ukgc

Skill on Net to pay £305k in latest UKGC social responsibility ruling

Skill on Net has become the latest firm to face regulatory action from the UK Gambling Commission (UKGC), finding itself under the spotlight for social responsibility and anti-money laundering failures.

The Commission has charged the company £305,150 as part of a regulatory settlement, having determined that the firm had ‘breached several terms’ of the Licence Conditions and Codes of Practice (LCCP) between January 2021 and December 2022.

An igaming operator, Skill on Net operates 50 websites, of which 15 are via white label arrangements. This includes gentingcasino.com, playtoro.com and slotstars.com.

Specifically, the company failed in three key areas – preventing gambling from being a source of or associated with crime and disorder, ensuring gambling is conducted fairly and openly and protecting children and vulnerable people from harm.

The Commission determined that the company had insufficient policies, procedures and controls to comply with AML and responsible gambling responsibilities, including ‘weaknesses in implementation’ in the case of the latter obligation.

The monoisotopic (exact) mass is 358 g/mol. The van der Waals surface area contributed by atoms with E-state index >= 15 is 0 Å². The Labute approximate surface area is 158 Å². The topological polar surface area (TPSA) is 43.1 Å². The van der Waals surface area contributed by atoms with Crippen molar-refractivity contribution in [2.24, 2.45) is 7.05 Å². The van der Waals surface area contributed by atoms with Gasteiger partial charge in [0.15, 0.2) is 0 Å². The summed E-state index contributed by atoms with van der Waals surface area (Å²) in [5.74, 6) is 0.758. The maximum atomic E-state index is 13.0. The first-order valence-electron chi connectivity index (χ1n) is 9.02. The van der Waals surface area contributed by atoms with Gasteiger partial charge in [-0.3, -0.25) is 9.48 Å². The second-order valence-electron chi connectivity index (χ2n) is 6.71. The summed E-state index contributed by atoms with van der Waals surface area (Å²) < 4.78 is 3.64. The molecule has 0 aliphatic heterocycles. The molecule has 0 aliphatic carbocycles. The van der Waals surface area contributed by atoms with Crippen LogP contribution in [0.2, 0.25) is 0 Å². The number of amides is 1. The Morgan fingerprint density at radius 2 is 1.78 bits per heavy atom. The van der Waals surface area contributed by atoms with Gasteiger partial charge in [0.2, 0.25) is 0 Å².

Payment failures saw Skill on Net accused of failing to consider payments from unknown third parties of a customer, organised crime groups and mule accounts and information on money laundering and terrorist financing risks.

The salaries and risk profiles of customers were also not adequately considered, a requirement for a nominated officer to provide an annual report on AML was not followed and there was an overreliance on verbal comments and monetary thresholds.

Several Skill on Net customers were able to deposit and lose more than double the £2,000 limit the firm had set in place, driven by assumptions that some customers were ‘recycling’ or ‘restaking’ winnings.

Failure to identify these at-risk customers and associated markers of harm was further compounded by ineffective interactions. The UKGC argues that the interactions conducted by the firm were ‘not effective in capturing the necessary information’ to make a risk assessment.

As well as failing to identify money laundering risks and establish effective policies, the UKGC also found Skill on Net to have failed to adequately utilise account information the regulatory made available to the company.

Although the UKGC did find failings after two periods of special measures against Skill on Net, the regulator did count the steps taken by the firm to rectify breaches, its acceptance of the failings and action ‘in a timely manner’ as mitigating factors.

As a result, the Commission has settled on a £305,150 payment ‘in lieu of a financial penalty’, a payment of £9,079 to cover the costs of the investigation and agreement for a third-party audit. The £305,150 payment will go towards social responsibility causes.

The charge against Skill on Net shows that the UKGC is making good on its promise to ensure that non-compliant operators will face repercussions for licence breaches, having handed out £76m in regulatory enforcement actions from January 2022 to April 2023.

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